Other times, medical errors necessitate systematic changes that give license to an improvement in reporting and measuring errors. These systematic changes hinge on the idea of a supportive work culture devoid of fear and shame. Research has shown that fewer incidences of medical errors are reported, generally due to fear and shame [4]. Increasing data collection on errors would simultaneously contribute to the learning system and enable more improvements to be generated.

In a study driven by the World Health Organization (WHO) and implemented by the World Alliance for Patient Safety, four primary areas for improvement included surgical site infection prevention, safe anesthesia, safe surgical teams, and measurement of surgical services [6]. As a result, a WHO Surgical Safety Checklist was created and provided guidelines in order to target the four areas. This entailed performing key safety procedures before induction of anesthesia, before skin incision, and before patient leaves the operating room. Thus, adopting a form of checklist for patient safety would provide a stepwise approach to medical procedures that fosters greater care and attentiveness to patients.

WHO Surgical Safety Checklist. Photo by the World Health Organization

However, it is also crucial that some form of evaluation be performed following the implementation of new procedures and interventions in order to assess their effectiveness. In the process of quality monitoring, reporting quantitative measures such as the number of patient injuries, infections, deaths, and other crucial fields are paramount; they provide a means for identifying trends in order to curtail the extent of medical errors [8].

While medical errors are essentially inevitable in health care, the implementation of key safety strategies could potentially improve patient outcomes to a significant degree. Moreover, reducing medical errors rests on the fundamental perception that errors are learning opportunities, not shaming occasions. After all, embracing a working environment that studies errors and works towards minimizing their occurrence only helps perpetuate quality patient care.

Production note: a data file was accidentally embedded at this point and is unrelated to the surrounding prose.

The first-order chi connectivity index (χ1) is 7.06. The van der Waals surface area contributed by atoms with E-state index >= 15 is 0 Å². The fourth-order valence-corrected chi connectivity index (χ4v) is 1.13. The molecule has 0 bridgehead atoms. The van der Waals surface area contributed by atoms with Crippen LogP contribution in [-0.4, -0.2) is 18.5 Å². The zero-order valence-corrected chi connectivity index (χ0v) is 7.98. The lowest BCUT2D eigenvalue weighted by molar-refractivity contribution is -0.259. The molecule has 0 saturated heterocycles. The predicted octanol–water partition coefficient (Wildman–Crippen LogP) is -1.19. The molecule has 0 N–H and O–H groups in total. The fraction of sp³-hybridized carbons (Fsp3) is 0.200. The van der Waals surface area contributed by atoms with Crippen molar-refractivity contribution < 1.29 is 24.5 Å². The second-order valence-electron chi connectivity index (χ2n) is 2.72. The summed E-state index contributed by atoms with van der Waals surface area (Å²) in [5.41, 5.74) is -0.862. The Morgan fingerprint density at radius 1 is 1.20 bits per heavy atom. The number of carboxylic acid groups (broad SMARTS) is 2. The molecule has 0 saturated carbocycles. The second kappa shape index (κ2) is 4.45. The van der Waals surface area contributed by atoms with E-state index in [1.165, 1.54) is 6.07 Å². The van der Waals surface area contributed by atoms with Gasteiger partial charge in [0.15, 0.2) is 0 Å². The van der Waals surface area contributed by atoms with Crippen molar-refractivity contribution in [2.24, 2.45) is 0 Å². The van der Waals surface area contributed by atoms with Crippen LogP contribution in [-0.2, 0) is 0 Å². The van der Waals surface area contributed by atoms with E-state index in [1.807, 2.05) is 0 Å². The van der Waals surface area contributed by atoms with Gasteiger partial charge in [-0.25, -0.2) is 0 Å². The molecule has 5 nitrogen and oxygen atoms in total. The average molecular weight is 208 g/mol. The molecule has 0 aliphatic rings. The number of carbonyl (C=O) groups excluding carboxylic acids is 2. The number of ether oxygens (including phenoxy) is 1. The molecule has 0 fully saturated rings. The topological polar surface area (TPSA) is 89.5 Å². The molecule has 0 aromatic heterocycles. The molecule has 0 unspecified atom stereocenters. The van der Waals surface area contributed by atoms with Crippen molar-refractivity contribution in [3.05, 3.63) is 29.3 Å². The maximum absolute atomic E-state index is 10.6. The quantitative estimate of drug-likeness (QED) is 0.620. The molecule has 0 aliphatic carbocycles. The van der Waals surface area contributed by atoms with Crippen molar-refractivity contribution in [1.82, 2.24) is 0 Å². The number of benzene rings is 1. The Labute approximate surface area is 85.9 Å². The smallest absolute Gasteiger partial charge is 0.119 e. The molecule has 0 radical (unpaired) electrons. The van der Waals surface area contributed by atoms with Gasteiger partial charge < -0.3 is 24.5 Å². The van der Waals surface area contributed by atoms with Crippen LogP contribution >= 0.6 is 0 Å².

Darlene Lien is a second year Pre-Human Biology and Society major at UCLA and is a THINQ 2021–2022 clinical fellow.

Visit our website at and follow us on Facebook and Instagram @uclathinq!




A coalition of UCLA students striving to improve the quality of the healthcare system.

Recommended from Medium

Do you understand the different stages of dementia?

Webinar Recap: Regenerative Medicine

The Media Must Stop Lying to Us About COVID

Facts About Oral Thrush

Provider Super Power #5: Seamless connection to in-person primary care and specialty providers

Me and My Pandemics

Provider Super Power #4: Required, structured renewal visits and ongoing follow-up care

The Call is Coming from Inside: A Coronavirus Daily Diary

Get the Medium app

A button that says 'Download on the App Store', and if clicked it will lead you to the iOS App store
A button that says 'Get it on, Google Play', and if clicked it will lead you to the Google Play store


We are a coalition of students at UCLA striving to improve the quality of the healthcare system and promote social justice. Learn more at

More from Medium

New World Economic Model (part 2)

Critical Race Theory, the Education of America’s Youth, and a Danish Library

Poland offers safe haven for Ukrainians fleeing war

Survival Skills in the New World Order